Definitely, a computer-on-a-stick is a new form of device for computing but, it is not built to extinct neither desktops nor laptops but is designed as an option device for people who need and want to do fast but reliable computing.
Just like any PC-on-a-stick, to fully use the Intel’s Computer Stick, it should be plugged first to an HDMI port and this long talked and long awaited stick is finally available for preorder.
How to order?
The release date of this particular stick will be on the 24th of April, however Newegg is now offering preorders for this Compute Stick. It is estimated that when you order now, the arrival of your new Intel Compute Stick will be on May 1. The different costs of this product are as follows the Windows version costs $150 and the Linux version costs $110. On the other hand, Amazon already shows listings for the Windows and Linux version, although, there are listings but there are no information and prices provided yet, definitely it will give info soon.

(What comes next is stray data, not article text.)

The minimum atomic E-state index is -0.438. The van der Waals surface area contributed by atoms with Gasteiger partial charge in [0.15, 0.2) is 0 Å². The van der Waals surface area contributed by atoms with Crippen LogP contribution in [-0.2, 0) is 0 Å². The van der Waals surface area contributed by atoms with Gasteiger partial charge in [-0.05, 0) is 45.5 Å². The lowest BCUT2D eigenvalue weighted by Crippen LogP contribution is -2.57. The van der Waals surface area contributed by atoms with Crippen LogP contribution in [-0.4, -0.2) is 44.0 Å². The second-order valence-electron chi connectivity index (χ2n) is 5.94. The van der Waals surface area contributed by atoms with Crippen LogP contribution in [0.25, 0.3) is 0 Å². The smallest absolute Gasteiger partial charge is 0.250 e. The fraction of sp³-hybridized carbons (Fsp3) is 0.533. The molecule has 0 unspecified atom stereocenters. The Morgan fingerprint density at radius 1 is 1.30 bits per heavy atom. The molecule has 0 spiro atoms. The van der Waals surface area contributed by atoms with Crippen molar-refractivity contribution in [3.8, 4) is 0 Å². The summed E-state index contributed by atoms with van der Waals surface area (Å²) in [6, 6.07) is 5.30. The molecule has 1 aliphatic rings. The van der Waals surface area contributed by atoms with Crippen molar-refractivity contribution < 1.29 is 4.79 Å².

The Unveiling of Intel’s Compute Stick
It was last January of this year that Intel unveiled the information about its Compute Stick during the Consumer Electronics Show. The product is actually a dongle, and it is a stick that is capable of computing, once it is plugged into an HDMI port that connects to a monitor. It is gearing an Intel Atom quad-core processor, 2 GB RAM and a 32GB of storage.
Easy to use.
It is quite easy to use the new Compute Stick, it won’t take so much of your precious time, what you need to do is just plugged the stick into the monitor’s HDMI port, turn it on then voila! The operating system is now running, and through Bluetooth keyboard and mouse you can now start using the device as your computer.
Intel’s Compute Stick is not alone.
Asus Chromebit is also a computer-on-a-stick and just like Intel’s Compute Stick they functioned in the same manner once connected to the monitor’s HDMI port and with an extra help from Bluetooth equals a computer-on-a-stick, there difference is that the Asus Chromebit runs with Google Chrome’s Operating System.